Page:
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CR 10:51-67 (1998)  -  doi:10.3354/cr010051

Predicting the relative sensitivity of forest production in Ireland to site quality and climate change

Christine L. Goodale1,*, John D. Aber1, Edward P. Farrell2

1Complex Systems Research Center, Institute for the Study of Earth, Oceans, and Space, University of New Hampshire, Durham, New Hampshire 03824, USA
2Department of Environmental Resource Management, University College Dublin, Agriculture Building Belfield, Dublin 4, Ireland

Most model-based predictions of climate change effects on forest ecosystems have used either potential or static descriptions of vegetation and site, removing the effects of direct management or land use. In this paper we use a previously developed and validated model of carbon and water balances in forest ecosystems (PnET-II) to assess the relative sensitivity of forest production in Ireland to predicted climate change and to ambient variability in site quality. After validating the model against measured productivity for 2 sets of stands, we ran the model using existing variation in site quality, represented as differences in foliar N concentration, and also for predicted changes in climate and atmospheric CO2. Resulting variations in productivity were compared with those due to potential errors in the specification of input parameters and to variation in current ambient climate across the region. The effects on net primary production (NPP) and wood production of either ambient variation in climate or predicted changes in temperature, precipitation and CO2 are quite small (0 to 30%) relative to the effects of ambient variability in site quality (up to 400%). The range of possible variation in other user-specified physiological parameters resulted in changes of less than 10% in model predictions. We conclude that site-specific conditions and management practices result in a range of forest productivity that is much greater than any likely to be induced by climate change or CO2 enrichment. We also suggest that it is essential to understand and map spatial variability in site quality, as well as to understand how the productive capacity of landscapes will change in response to management and pollution loading, if we are to predict the actual role that climate change will play in altering forest productivity and global biogeochemistry.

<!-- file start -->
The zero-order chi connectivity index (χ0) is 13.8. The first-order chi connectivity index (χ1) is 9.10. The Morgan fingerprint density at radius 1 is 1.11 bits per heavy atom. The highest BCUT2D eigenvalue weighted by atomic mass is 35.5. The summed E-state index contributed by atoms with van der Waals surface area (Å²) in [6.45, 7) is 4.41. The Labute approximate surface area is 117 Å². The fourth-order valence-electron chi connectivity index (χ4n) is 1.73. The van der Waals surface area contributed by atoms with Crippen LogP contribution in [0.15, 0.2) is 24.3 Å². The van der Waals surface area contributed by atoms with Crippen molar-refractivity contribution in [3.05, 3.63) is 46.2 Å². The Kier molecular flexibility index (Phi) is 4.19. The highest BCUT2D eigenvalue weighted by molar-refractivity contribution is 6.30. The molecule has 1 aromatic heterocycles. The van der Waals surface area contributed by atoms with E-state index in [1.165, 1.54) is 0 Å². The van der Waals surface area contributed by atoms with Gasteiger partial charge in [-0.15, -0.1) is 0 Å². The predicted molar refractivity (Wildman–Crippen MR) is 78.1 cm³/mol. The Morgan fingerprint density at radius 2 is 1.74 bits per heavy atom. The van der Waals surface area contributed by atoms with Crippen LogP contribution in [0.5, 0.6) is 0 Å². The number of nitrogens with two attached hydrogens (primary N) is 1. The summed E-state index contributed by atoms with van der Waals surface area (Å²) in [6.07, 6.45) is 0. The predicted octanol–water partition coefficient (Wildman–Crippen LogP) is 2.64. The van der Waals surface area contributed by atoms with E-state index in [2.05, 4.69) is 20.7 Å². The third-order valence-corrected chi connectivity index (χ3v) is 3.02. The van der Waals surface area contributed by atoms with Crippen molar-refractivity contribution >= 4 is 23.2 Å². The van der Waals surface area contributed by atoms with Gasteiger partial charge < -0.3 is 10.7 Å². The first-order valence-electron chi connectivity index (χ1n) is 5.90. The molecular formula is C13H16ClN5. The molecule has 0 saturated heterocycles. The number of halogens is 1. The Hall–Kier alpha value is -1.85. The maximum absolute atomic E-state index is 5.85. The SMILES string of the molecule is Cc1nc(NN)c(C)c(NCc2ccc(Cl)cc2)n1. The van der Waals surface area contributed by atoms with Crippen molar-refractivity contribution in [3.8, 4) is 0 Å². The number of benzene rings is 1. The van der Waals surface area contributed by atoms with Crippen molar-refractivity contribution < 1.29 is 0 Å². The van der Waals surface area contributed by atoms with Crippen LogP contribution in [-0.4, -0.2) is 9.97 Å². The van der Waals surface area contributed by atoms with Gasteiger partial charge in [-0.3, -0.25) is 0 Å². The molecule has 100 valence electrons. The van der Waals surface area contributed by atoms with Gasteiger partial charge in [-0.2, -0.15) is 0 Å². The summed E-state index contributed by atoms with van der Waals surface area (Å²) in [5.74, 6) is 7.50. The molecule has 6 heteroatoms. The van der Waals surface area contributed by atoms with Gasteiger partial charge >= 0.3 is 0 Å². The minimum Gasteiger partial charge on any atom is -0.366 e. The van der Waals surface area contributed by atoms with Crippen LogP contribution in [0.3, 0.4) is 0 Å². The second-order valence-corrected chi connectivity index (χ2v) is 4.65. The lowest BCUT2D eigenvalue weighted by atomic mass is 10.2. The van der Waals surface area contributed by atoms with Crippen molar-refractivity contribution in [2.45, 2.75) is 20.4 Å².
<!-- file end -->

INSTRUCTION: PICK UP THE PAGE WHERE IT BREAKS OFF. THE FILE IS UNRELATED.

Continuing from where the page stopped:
Regional modeling · Validation · Foliar nitrogen · Sitka spruce

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